“ Tunc memini,” etc. The other recent calamities, which Milton here represents himself as remembering in September or October 1626, were the deaths of some of the conspicuous champions of Protestantism on the Continent in that early stage of the great Thirty Years' War the object of which was the recovery of the Palatinate for its hereditary Prince-Elector, nominally “King of Bohemia,” husband of the English Elizabeth, daughter of James I. The “ clarus dux” and his “frater verendus” of lines 9, 10, may be, as Lord Hailes suggested to Warton, the young Duke Christian of Brunswick and Count Mansfeldt, chivalrous supporters of the Palatinate cause (called “brothers,” as having been “brothers-in-arms”), both of whom died in 1626, the former by poison; the “heroes rapti” and “amissi duces” of lines 11, 12, lamented by all Belgia, may, on the same suggestion, include Henry Vere, 18th Earl of Oxford, who died at the siege of Breda in 1625. He was a relative of the more celebrated Sir Horace Vere, on whom, and his English troops, much of the hard work in the Palatinate had rested from 1620 to 1624, but who had returned to England in this latter year (to be created Baron of Tilbury in 1625), and may therefore count also among the “amissi duces” of the Low Countries at that epoch.
13. “dignissime Præsul." See Introduction, I. p. 260.
21. "fluvio contermina quercus.” Conterminus, as Warton pointed out, is a favourite word with Ovid ; and in one passage (Met. VIII. 620) he has the phrase "tiliæ contermina quercus."
22. "prætereuntis aque." The exact phrase occurs, as Todd noted, in the second of Buchanan's Latin Elegies.
30. “Semideamque animam," etc. Compare On the Death of a Fair Infant, line 2 1.
32. “Roscidus occiduis Hesperus exit aquis.” Ovid has “ Hesperus roscidus” in Fasti, II. 314; and “ Eois Lucifer exit aquis,” in
Epist. ex Ponto," II. v. 50. The observation is Warton's. Mr. Keightley adds that the second passage may have led Milton into an astronomical error here. As Lucifer rises in Ovid out of the Eastern waters, why should not Hesperus rise out of the Western ? "This,” says Mr. Keightley, “is an impossibility, for the Evening Star is always to the east of the Sun.” 33.
“ Tartessiaco ... æquore": i.e. in the Atlantic, beyond Tartessus, the southern district of Spain, to the west of the Pillars of Hercules. Tartessius is Ovid's adjective (Met. XIV. 416): “Presserat occiduis Tartessia littora Phoebus”; but Warton finds Tartessiacus in Martial, and in Buchanan's Latin Poems.
41. “Thaumantia proles": i.e. Iris, the Rainbow-goddess, the daughter of Thaumas, who was the son of Pontus and Ge. 43, 44.
“Non dea hortos Alcinoi Zephyro Chloris amata.” The Greek goddess Chloris is the Roman Flora ; and how she became the wife of Zephyrus is told by Ovid, Fasti, V. 195 et seq.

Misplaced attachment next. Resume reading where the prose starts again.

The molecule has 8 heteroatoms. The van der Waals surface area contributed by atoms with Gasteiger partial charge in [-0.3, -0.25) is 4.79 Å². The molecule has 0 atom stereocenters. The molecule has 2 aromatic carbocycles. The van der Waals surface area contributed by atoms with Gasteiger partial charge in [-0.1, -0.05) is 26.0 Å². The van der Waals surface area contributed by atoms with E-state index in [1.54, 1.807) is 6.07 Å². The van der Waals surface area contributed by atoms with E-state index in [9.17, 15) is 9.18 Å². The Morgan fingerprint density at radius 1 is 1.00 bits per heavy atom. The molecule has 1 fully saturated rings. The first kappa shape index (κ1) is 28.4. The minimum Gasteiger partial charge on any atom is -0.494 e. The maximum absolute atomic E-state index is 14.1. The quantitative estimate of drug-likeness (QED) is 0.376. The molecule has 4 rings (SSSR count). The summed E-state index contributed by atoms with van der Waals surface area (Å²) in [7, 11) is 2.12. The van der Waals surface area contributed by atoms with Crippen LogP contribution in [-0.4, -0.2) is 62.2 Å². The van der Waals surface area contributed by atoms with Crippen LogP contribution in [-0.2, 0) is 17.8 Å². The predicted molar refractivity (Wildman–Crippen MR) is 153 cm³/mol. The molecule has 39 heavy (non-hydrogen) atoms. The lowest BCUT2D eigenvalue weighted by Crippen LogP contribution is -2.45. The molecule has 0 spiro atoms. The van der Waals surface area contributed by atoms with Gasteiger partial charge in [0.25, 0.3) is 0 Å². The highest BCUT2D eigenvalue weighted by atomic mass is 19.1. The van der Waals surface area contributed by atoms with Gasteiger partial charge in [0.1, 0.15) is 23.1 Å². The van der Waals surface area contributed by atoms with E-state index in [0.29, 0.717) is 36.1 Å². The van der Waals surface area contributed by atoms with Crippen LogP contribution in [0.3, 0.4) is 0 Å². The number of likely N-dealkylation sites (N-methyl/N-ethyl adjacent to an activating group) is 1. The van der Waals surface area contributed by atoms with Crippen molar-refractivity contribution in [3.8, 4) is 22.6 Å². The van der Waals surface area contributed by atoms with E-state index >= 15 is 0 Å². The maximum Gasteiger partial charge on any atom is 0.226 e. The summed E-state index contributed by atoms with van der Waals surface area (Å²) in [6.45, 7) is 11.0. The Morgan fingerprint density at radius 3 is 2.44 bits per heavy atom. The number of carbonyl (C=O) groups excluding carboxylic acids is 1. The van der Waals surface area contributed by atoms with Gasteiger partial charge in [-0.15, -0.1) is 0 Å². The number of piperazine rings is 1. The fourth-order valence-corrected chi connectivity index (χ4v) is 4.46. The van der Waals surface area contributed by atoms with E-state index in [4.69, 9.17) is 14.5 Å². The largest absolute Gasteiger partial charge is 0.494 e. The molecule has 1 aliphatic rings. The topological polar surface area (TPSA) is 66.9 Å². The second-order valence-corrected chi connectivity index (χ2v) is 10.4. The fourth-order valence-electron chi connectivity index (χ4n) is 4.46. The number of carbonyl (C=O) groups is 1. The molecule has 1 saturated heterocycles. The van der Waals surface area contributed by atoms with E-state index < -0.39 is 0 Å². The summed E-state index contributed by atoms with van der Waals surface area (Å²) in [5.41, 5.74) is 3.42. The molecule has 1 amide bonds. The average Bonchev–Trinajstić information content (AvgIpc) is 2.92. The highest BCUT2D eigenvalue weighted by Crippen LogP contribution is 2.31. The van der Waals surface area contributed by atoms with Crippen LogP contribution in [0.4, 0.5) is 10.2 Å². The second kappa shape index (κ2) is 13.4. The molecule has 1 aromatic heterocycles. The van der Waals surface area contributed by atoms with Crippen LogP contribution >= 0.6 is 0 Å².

“Chloris eram, quæ Flora vocor. Corrupta Latino
Nominis est nostri littera Græca sono.
Rem fortunatam ante fuisse viris.
Insequitur ; fugio. Fortior ille fuit.
Vim tamen emendat dando mihi nomina nuptæ." The particular gardens over which Milton here fancies Chloris or Flora lavishing her colours are those of Alcinous, the happy king of the Phæacians in the Odyssey. Compare Par. Lost, V. 340, 341, and IX. 439—441; and see also Eleg. IV. 34–36.
46. “Ditior Hesperio flavet arena Tago." The Tagus in Spain was celebrated for its golden sands. Ovid, describing the effects of Phaethon's fiery course in heaven on the various rivers, particularises that on the Tagus thus (Met. II. 251) =
“Quodque suo Tagus amne vehit fluit ignibus aurum.”
47. “ Favoni”: i.e. of Zephyrus. See Sonnet XX.
49, 50. “Talis in extremis terræ Gangetidis oris Luciferi regis," etc. Warton, imagining the Lucifer rex to be the Lucifer of Paradise Lost, i.e. Satan, whose palace is described there as being on the northern bounds of Heaven (V. 757 et seq.), could reconcile this passage with that only by a strained interpretation of “in extremis terræ Gangetidis oris” as implying a northern direction; and, besides, he confessed that he could not find any fiction, such as Milton hints at, of a palace of Lucifer in those parts. But “ Lucifer rex," as Steevens pointed out, is here not a name for Satan, but simply for the Sun or Light-bringer, whose home is placed by all poets in the far East. Ovid's description of the palace of Sol, at the beginning of Met. II., may have been in Milton's mind.
59. "gemmatis .. pennis.” Warton quotes from Ovid (Remed. Am. 39), “movit Amor gemmatas aureus alas.” 63, 64. “ Nate, veni,” etc.
Rev. xiv. 13.
But compare the whole of this dream of Heaven in the Elegy, and vision of Bishop Andrewes glorified there, with the close of Lycidas, and also with the close of the Epitaphium Damonis.
1. “ Curre per immensum subito, mea littera, pontum. Warton compares the beginning of Ovid's Trist., III. 7
“ Vade salutatum subitò perarata Perillam,
Littera, sermonis fida ministra mei.” " Teutonicos agros”: i.e. Germany, where Young was. 3. Segnes rumpe moras." Quoted verbatim, as Mr. Keightley notes, from Virgil, Georg. III. 42, 43.
5, 6. “Sicanio frænantem carcere ventos Æolon.” Copied, as Warton noted, from Ovid, Met. XIV. 224:
“ Æolon Hippotaden frænantem carcere ventos ; where, however, cohibentem appears for frenantem in some editions. See also Virgil, Æn. I. 52–54.—“Sicanio,” because the Island of Lipara (Lipari), where, in most accounts, Æolus had his residence and cave, was off the Sicilian coast.
So Virgil, Æn. VIII. 416, 417 :
“ Insula Sicanium juxta latus Æoliamque